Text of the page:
communications strategies for policy change
In June 2015, CCMC moved office buildings. We relocated down the road to Franklin Square:
1300 I Street NW
Washington D.C. 20005
You will find our new address on the bottom of the website and all CCMC phone numbers remain the same.
We look forward to continuing our strategic communications work for policy change and to many new exciting opportunities in our new home.
The digital world is redefining how we communicate. In an ever-changing media climate, for journalists and communicators, remaining relevant requires a multi- channel, strategic approach. Read more…
The Communication Intitiative Network's media development section presents a wealth of resources for communicators in the development sector. One of its recent posts is a toolkit from the International HIV/AIDS Alliance. The toolkit "intends to help citizen journalists around the world increase their impact in giving a local perspective on national and international issues related to sexual and reproductive health and human rights." Read more…
Updating You Website? Make sure your Media News Room is Journalist Friendly
By Henry Griggs
CCMC Co-Founder and now Independent Media Consultant
February 15, 2014
Key features of any nonprofit group’s website are the gateway and content used to serve the needs of working journalists. These elements may seem straightforward enough, but getting them right actually poses some interesting questions. Read more…
Media and speaking trainer Christine Jahnke maintains a blog and newsletter with tips for how to address common public speaking setbacks. To recap 2013, she took a look at the "Well-Spoken Women of 2013" and what each of them have to say about public speaking.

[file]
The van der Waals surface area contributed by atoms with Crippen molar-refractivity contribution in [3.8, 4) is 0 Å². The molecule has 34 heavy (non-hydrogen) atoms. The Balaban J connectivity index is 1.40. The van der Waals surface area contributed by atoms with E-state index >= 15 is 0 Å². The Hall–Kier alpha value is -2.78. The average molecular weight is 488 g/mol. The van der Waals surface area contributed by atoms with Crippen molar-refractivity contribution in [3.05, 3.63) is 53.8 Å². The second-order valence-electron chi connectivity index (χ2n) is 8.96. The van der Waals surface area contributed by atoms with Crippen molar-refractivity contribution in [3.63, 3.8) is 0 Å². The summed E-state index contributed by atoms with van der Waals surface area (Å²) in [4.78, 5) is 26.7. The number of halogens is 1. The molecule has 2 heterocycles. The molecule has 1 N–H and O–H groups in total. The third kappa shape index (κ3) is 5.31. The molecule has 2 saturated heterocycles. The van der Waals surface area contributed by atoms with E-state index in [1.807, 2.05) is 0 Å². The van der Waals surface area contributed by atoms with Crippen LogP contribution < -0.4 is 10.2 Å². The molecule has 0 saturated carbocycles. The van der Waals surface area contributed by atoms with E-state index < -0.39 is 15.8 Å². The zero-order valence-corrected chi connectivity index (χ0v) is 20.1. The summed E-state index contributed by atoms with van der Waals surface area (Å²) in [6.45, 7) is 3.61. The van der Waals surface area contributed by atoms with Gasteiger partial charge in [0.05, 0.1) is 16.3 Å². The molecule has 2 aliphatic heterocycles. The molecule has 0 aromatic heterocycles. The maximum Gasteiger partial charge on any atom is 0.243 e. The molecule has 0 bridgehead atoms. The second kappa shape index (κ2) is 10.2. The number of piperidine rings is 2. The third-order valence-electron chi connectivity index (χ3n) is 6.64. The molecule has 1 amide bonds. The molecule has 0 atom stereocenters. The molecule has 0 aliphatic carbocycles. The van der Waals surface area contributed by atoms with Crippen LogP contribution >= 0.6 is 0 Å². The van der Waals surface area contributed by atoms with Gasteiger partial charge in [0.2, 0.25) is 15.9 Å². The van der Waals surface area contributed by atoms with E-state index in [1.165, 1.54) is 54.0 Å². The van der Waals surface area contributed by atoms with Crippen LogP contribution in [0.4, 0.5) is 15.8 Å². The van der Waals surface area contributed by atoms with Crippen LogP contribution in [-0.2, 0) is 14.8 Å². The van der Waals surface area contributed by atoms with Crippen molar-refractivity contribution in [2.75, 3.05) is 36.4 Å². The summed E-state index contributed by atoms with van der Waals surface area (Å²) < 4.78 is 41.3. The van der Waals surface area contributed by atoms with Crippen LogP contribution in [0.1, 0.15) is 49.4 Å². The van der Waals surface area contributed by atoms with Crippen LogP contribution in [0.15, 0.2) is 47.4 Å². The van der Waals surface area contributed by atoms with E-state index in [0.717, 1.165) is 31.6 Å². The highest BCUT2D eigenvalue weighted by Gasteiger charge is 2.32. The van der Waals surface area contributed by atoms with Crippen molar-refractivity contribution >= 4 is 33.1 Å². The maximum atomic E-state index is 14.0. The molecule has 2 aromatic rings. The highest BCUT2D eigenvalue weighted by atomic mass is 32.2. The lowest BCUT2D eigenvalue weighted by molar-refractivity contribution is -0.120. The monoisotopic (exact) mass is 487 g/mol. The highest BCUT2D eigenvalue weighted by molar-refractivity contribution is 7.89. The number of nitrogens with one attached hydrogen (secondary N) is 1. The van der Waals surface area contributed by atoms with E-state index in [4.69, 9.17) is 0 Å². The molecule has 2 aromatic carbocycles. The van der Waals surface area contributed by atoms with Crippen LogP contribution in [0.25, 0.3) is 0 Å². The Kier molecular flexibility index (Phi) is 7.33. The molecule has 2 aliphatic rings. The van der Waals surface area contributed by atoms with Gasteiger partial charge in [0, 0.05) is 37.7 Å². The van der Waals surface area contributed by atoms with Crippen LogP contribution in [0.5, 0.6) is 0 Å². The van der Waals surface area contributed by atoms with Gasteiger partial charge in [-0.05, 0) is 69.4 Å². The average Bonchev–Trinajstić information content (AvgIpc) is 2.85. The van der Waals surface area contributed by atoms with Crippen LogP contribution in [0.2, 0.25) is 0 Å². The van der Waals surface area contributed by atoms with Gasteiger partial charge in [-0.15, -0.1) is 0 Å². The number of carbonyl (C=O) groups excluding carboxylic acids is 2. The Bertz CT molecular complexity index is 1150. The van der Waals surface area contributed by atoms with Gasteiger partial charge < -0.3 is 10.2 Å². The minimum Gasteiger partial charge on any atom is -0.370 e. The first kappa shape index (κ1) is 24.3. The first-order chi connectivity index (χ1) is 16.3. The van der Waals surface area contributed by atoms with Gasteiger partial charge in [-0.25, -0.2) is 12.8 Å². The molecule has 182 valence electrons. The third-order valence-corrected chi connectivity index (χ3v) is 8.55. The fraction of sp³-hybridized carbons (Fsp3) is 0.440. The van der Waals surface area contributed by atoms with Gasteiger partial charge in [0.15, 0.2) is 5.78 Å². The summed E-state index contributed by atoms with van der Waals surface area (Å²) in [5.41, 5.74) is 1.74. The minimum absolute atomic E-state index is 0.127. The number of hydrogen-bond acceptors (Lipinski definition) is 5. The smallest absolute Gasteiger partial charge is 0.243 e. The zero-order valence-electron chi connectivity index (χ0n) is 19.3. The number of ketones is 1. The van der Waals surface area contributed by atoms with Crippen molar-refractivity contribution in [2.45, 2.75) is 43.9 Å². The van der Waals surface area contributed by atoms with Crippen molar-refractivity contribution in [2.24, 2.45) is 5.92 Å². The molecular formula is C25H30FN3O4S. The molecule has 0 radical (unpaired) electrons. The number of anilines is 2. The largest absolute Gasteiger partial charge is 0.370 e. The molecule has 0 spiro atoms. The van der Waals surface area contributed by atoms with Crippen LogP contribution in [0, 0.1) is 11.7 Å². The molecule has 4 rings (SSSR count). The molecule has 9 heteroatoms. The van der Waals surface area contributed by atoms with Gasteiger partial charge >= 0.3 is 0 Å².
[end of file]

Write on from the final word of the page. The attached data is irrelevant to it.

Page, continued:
The government shutdown's impact is being felt in the nonprofit world. The Chonricle of Philanthropy lists some of the shutdown's effects and how various nonprofit leaders are responding to the setbacks posed by the government's closing.
The basic yardstick for measuring the health and well-being of America’s children is the annual release of the KIDS COUNT Data Book by the Annie E. Casey Foundation. For more than 20 years the foundation has released national, regional and state-by-state data on 15 key indicators ranging from child care to health insurance. The foundation’s original hope was to alert the public and policymakers to yearly findings which track the status of children in each state and the nation as a whole. Read more…
About a year ago Republicans in the U.S. House of Representatives voted to eliminate the U.S. Census Bureau’s American Community Survey (ACS). The House also voted to make participation in the ACS voluntary if funding for the survey survived. Fortunately, the Senate and the Obama Administration restored funding for the ACS and stopped efforts to make the ACS a voluntary survey. Read more…